Regional interdependence is a concept regularly being taught currently, that describes how a limitation in one region can affect the movement and pain in another region. For example, limited thoracic rotation may limit overall shoulder elevation mobility and result in excessive wear/pain. With a standardized mobility examination (like the Selective Functional Movement Assessment - SFMA), we are better able to pick up some of these deficiencies.
While a system like the SFMA is built more on musculoskeletal limitations, it can be useful for other systems as well. Some of you may have seen my post a couple weeks ago on my experience with visceral therapy. It is said that there is a visceral component in 80% of musculoskeletal injuries. Some of my thoracic extension mobility restrictions were secondary to visceral issues. The concept makes sense generally speaking if you think about how any tissue can theoretically resist motion. With referral patterns for pain as well, they can present with a sort of pattern. That doesn't mean visceral restrictions cannot improve without visceral treatment. However, it does mean we need to be extremely thorough with our examination. If cervical mobility is limited due to a restriction in the liver, there will unlikely be much improvement if only the neck and upper quarter observed. A system like the SFMA forces you to look at the entire body and possibly have some success through treatment. In being forced to be thorough, you will be much less likely to miss significant findings, that at first glance, appear minimal.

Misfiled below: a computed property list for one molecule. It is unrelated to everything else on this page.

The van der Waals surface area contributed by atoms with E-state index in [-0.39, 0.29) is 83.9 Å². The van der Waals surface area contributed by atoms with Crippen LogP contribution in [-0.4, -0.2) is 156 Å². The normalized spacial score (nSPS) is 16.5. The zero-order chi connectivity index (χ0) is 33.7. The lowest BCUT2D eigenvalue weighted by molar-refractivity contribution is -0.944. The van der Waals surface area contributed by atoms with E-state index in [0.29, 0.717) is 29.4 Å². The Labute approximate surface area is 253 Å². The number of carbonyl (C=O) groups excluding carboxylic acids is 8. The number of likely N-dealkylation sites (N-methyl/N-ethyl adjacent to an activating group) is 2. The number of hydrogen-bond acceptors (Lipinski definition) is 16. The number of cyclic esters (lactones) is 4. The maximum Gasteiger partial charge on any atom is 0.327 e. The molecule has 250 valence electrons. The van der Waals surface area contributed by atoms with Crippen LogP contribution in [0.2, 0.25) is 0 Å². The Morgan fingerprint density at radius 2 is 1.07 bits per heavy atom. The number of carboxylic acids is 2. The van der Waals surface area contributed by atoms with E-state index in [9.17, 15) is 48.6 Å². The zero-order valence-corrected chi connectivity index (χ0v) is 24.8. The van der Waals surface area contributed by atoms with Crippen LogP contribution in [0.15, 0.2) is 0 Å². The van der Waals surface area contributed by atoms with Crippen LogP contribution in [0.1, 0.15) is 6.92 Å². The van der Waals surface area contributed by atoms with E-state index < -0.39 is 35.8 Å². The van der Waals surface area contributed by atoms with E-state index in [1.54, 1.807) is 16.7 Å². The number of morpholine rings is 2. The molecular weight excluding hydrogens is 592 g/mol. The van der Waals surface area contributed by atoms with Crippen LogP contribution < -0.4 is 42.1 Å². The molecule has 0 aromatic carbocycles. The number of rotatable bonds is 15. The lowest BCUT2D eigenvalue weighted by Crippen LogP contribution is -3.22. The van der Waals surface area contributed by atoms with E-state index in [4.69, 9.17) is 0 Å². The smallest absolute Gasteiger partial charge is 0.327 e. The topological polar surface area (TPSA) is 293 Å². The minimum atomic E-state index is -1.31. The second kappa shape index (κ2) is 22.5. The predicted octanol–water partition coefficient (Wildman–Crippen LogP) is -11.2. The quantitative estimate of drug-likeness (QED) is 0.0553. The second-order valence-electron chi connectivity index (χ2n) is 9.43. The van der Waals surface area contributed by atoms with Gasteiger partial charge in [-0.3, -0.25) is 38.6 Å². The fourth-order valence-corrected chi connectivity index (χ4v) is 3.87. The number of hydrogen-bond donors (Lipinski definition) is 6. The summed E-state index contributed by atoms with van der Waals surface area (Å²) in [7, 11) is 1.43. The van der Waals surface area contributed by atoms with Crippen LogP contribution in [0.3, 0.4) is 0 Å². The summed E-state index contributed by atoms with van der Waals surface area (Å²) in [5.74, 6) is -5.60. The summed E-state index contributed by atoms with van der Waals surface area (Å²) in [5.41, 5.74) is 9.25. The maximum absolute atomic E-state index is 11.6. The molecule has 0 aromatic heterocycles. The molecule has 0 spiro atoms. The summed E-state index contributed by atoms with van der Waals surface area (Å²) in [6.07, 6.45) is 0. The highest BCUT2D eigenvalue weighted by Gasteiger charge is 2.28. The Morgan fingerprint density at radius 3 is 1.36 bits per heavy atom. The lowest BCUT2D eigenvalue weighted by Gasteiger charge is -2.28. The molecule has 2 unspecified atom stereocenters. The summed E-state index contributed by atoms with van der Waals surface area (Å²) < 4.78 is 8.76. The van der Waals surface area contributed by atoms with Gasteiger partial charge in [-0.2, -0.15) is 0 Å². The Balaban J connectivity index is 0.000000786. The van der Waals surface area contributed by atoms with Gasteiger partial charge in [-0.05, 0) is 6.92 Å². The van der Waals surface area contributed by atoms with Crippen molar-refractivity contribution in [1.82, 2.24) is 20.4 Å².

Be sure to check out my post on my experience with visceral therapy from a couple weeks ago. I'm excited to be signed up or the level 1 course in April! Check out www.barralinstitute.com for more details on their methods of treatment/evaluation.
-Dr. Chris Fox, PT, DPT, OCS